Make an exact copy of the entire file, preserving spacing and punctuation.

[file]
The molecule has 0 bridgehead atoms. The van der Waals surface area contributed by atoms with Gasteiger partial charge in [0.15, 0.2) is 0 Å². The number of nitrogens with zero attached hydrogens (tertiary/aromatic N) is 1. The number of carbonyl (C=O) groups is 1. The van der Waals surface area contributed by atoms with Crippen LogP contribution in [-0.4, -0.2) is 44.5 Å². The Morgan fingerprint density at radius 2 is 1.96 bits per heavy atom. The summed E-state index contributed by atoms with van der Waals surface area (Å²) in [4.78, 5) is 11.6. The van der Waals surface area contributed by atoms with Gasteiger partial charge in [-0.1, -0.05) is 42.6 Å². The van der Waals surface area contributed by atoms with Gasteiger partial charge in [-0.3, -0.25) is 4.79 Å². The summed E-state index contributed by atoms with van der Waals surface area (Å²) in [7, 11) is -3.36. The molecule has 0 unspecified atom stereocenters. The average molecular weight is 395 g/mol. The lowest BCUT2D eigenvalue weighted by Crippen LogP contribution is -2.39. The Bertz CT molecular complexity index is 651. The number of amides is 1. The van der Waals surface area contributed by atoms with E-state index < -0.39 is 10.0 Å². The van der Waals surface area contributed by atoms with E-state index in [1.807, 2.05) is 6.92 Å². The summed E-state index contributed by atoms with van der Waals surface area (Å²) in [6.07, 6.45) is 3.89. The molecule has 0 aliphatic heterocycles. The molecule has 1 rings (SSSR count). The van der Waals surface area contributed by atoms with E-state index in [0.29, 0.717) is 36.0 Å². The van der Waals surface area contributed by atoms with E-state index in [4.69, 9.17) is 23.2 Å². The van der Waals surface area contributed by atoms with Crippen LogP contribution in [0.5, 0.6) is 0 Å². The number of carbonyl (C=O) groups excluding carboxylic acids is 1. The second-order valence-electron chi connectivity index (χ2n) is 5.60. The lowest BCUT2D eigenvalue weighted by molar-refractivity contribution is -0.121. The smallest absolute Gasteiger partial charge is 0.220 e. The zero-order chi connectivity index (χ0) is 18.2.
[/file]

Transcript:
The molecule has 0 bridgehead atoms. The van der Waals surface area contributed by atoms with Gasteiger partial charge in [0.15, 0.2) is 0 Å². The number of nitrogens with zero attached hydrogens (tertiary/aromatic N) is 1. The number of carbonyl (C=O) groups is 1. The van der Waals surface area contributed by atoms with Crippen LogP contribution in [-0.4, -0.2) is 44.5 Å². The Morgan fingerprint density at radius 2 is 1.96 bits per heavy atom. The summed E-state index contributed by atoms with van der Waals surface area (Å²) in [4.78, 5) is 11.6. The van der Waals surface area contributed by atoms with Gasteiger partial charge in [-0.1, -0.05) is 42.6 Å². The van der Waals surface area contributed by atoms with Gasteiger partial charge in [-0.3, -0.25) is 4.79 Å². The summed E-state index contributed by atoms with van der Waals surface area (Å²) in [7, 11) is -3.36. The molecule has 0 unspecified atom stereocenters. The average molecular weight is 395 g/mol. The lowest BCUT2D eigenvalue weighted by Crippen LogP contribution is -2.39. The Bertz CT molecular complexity index is 651. The number of amides is 1. The van der Waals surface area contributed by atoms with E-state index < -0.39 is 10.0 Å². The van der Waals surface area contributed by atoms with E-state index in [1.807, 2.05) is 6.92 Å². The summed E-state index contributed by atoms with van der Waals surface area (Å²) in [6.07, 6.45) is 3.89. The molecule has 0 aliphatic heterocycles. The molecule has 1 rings (SSSR count). The van der Waals surface area contributed by atoms with E-state index in [0.29, 0.717) is 36.0 Å². The van der Waals surface area contributed by atoms with E-state index in [4.69, 9.17) is 23.2 Å². The van der Waals surface area contributed by atoms with Crippen LogP contribution in [0.5, 0.6) is 0 Å². The number of carbonyl (C=O) groups excluding carboxylic acids is 1. The second-order valence-electron chi connectivity index (χ2n) is 5.60. The lowest BCUT2D eigenvalue weighted by molar-refractivity contribution is -0.121. The smallest absolute Gasteiger partial charge is 0.220 e. The zero-order chi connectivity index (χ0) is 18.2.